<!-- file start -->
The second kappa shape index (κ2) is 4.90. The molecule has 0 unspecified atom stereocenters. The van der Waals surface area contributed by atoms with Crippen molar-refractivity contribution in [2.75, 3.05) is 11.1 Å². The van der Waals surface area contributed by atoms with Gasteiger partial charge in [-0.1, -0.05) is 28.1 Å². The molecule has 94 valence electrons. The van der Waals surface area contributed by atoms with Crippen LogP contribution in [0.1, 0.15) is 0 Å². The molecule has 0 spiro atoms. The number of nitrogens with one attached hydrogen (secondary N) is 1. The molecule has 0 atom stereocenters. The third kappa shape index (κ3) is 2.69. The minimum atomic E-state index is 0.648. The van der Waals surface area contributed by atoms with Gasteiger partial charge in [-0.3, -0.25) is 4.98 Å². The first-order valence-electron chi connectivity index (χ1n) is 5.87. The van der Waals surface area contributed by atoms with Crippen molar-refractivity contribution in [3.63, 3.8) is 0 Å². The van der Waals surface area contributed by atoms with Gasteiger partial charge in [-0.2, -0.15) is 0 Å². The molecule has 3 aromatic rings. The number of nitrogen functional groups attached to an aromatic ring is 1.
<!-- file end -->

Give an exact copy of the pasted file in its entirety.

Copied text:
The second kappa shape index (κ2) is 4.90. The molecule has 0 unspecified atom stereocenters. The van der Waals surface area contributed by atoms with Crippen molar-refractivity contribution in [2.75, 3.05) is 11.1 Å². The van der Waals surface area contributed by atoms with Gasteiger partial charge in [-0.1, -0.05) is 28.1 Å². The molecule has 94 valence electrons. The van der Waals surface area contributed by atoms with Crippen LogP contribution in [0.1, 0.15) is 0 Å². The molecule has 0 spiro atoms. The number of nitrogens with one attached hydrogen (secondary N) is 1. The molecule has 0 atom stereocenters. The third kappa shape index (κ3) is 2.69. The minimum atomic E-state index is 0.648. The van der Waals surface area contributed by atoms with Gasteiger partial charge in [-0.3, -0.25) is 4.98 Å². The first-order valence-electron chi connectivity index (χ1n) is 5.87. The van der Waals surface area contributed by atoms with Crippen molar-refractivity contribution in [3.63, 3.8) is 0 Å². The van der Waals surface area contributed by atoms with Gasteiger partial charge in [-0.2, -0.15) is 0 Å². The molecule has 3 aromatic rings. The number of nitrogen functional groups attached to an aromatic ring is 1.